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September 1958

Vergence and Accommodation: II. Is Accommodative Vergence Related Merely to the Accommodation Stimulus?

Author Affiliations

Ann Arbor, Mich.
Department of Ophthalmology and Vision Research Laboratories, University of Michigan.

AMA Arch Ophthalmol. 1958;60(3):358-360. doi:10.1001/archopht.1958.00940080374002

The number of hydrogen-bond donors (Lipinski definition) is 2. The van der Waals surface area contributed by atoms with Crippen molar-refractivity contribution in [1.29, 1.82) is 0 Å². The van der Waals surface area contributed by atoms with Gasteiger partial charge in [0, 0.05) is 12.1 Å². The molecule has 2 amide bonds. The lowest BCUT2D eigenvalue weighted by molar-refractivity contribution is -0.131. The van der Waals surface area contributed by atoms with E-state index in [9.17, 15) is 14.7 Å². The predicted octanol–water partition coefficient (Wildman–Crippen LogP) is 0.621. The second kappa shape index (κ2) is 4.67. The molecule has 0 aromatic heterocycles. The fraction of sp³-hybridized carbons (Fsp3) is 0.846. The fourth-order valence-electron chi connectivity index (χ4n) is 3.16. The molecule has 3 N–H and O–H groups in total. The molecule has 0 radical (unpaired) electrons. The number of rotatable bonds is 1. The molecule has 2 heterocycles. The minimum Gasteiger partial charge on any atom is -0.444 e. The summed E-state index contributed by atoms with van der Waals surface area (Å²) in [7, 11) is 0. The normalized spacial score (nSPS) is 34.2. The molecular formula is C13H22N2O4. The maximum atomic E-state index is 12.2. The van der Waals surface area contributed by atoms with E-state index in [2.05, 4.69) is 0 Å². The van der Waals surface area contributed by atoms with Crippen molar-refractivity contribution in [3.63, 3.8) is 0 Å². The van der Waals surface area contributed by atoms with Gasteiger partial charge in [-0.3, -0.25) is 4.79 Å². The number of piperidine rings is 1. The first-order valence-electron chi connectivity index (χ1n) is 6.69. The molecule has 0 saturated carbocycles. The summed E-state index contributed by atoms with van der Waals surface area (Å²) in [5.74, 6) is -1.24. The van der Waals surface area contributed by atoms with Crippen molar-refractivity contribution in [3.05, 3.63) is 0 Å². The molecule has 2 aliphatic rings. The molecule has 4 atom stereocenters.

When the normal observer fixates with one eye from far to near1 or suddenly accommodates through a minus lens,2 the occluded eye moves nasalward. The basic physiology of this synkinesis is still not well understood.3 Clinicians4,5 seem to be convinced that the associated vergence is related to the accommodative effort, but Christoferson and Ogle6 and Ogle7 seem to imply that the vergence change is related merely to the change in the stimulus to accommodation. Although the difference between the two concepts is clear enough, it is difficult to arrive at some concrete experimental procedure which would allow one to choose between them, largely because of an inability to establish an operational definition of accommodative effort which would be agreeable to all concerned. Accommodative stimulus, on the other hand, can be operationally defined, and for the present paper it will represent the magnitude of minus

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